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Runner-Up: Michael Flynn, Athlone Community College, Co. Westmeath


What is the best way to guarantee the availability of affordable student housing? 

Ireland has a problem. Our accommodation market is in a mess. We don’t have enough housing for returning emigrants, immigrants and students. Students are desperate for accommodation; however, the supply is simply not there. Students have to secure accommodation months before they are even accepted onto their course in order to guarantee that they have some place to stay during term time and avoid the dreaded commute. The apartments and houses that they do get are incredibly overpriced and seem more suited to international and wealthy students. The best way to solve this is to increase supply. This is not so simple. Because entirely communist states or entirely capitalist states never truly succeed, we need a balance between the public and private sectors along with proper guidelines to solve this problem. The government needs to get involved. We need high density housing and we still need the private sector.


Firstly, the government needs to fund and build a significant number of affordable housing units. Government input is desperately needed. It seems clear that the private sector cannot satisfy the ever-growing demand for student accommodation. They need to fill in the gaps left by the private market and according to journalist Éilis Ryan, "Affordable student housing is essential and could be a solid investment for the government" (Ryan, 2017). The government, particularly local authorities, need to become a key player in the market. According to the RTÉ.ie article, "Local authorities using 'fraction' of land to build social housing" (RTÉ, 2017), "local authorities have built only 430 properties" in 2016, despite owning "almost 1,200 hectares of land”. This type of inaction needs to change if we are to solve the problem of student housing affordability. They can and should build student accommodation where they can, particularly near colleges, ITs and universities. However, the Fiscal Advisory Council, the government’s budget watchdog, warns that rapidly increasing house building to meet the demand for homes could “overheat” the economy “by bidding up wages and eroding competitiveness, much the same as what happened in the years prior to the crash” (Cantillon, 2017). This means that we have to exercise caution and avoid drastic changes, the effects for which would be very difficult to model.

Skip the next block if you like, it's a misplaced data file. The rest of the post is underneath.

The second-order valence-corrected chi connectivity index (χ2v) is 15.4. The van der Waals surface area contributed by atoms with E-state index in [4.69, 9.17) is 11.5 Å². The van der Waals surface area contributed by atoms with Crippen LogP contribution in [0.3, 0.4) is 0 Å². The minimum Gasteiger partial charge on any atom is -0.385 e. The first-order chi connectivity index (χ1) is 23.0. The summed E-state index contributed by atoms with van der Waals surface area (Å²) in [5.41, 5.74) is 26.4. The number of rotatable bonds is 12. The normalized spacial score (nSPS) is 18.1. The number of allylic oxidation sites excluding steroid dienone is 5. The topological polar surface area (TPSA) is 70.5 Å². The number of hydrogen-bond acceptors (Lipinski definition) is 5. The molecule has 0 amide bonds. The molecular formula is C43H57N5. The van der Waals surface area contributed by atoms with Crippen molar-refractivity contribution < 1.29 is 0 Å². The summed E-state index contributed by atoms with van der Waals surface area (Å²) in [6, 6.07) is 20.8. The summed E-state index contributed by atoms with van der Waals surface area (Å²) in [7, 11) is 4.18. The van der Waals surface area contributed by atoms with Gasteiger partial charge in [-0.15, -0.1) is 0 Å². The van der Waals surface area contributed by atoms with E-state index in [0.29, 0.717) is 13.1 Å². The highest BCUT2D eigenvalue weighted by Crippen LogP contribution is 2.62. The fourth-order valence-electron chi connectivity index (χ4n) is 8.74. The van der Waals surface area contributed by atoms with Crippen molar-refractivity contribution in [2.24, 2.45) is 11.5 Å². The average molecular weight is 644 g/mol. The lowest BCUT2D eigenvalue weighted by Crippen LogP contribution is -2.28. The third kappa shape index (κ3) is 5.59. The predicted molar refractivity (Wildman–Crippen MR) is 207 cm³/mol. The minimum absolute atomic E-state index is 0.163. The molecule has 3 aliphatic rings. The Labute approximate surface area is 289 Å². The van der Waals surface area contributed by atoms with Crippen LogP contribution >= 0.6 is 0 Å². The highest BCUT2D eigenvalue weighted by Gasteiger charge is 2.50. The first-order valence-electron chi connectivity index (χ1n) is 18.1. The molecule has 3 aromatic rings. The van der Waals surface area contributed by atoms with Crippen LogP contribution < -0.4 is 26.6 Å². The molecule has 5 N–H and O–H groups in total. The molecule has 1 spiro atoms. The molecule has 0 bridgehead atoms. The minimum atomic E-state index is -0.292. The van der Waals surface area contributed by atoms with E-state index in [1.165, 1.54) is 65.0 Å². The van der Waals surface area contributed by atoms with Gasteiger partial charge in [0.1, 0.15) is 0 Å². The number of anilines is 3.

Secondly, to support the government, we need to encourage the construction of high-density apartments in order to alleviate the pressure on the overall housing market and reduce overall prices. High density apartments are a cost-efficient method of increasing supply so will be affordable to rent and decrease overall prices across the country. We can't continue to have low or even medium-density complexes scattered throughout our cities. According to the Irish Times article “Builders ‘can’t make viable profit’ on €320,000 apartments”, “Six-storey buildings are the optimal solution for high-density apartments, and anything more adds “substantial structure, fire preliminaries and finance costs. There should also be a “higher ratio” of one- and two-bed apartments” (Kelly & Leahy, 2017). Instead of buying expensive land in our cities, we can increase the supply by using the land we already have. As well, the aforementioned ratio would greatly benefit students who represent one of the largest sectors of the one-bed apartment market. Irish cities shouldn’t be afraid of high rise buildings. High rises are the standard in most international cities from Tokyo to the more modest Amsterdam. Also, high density cities have a much more sophisticated system of public transportation which is nearly always a plus.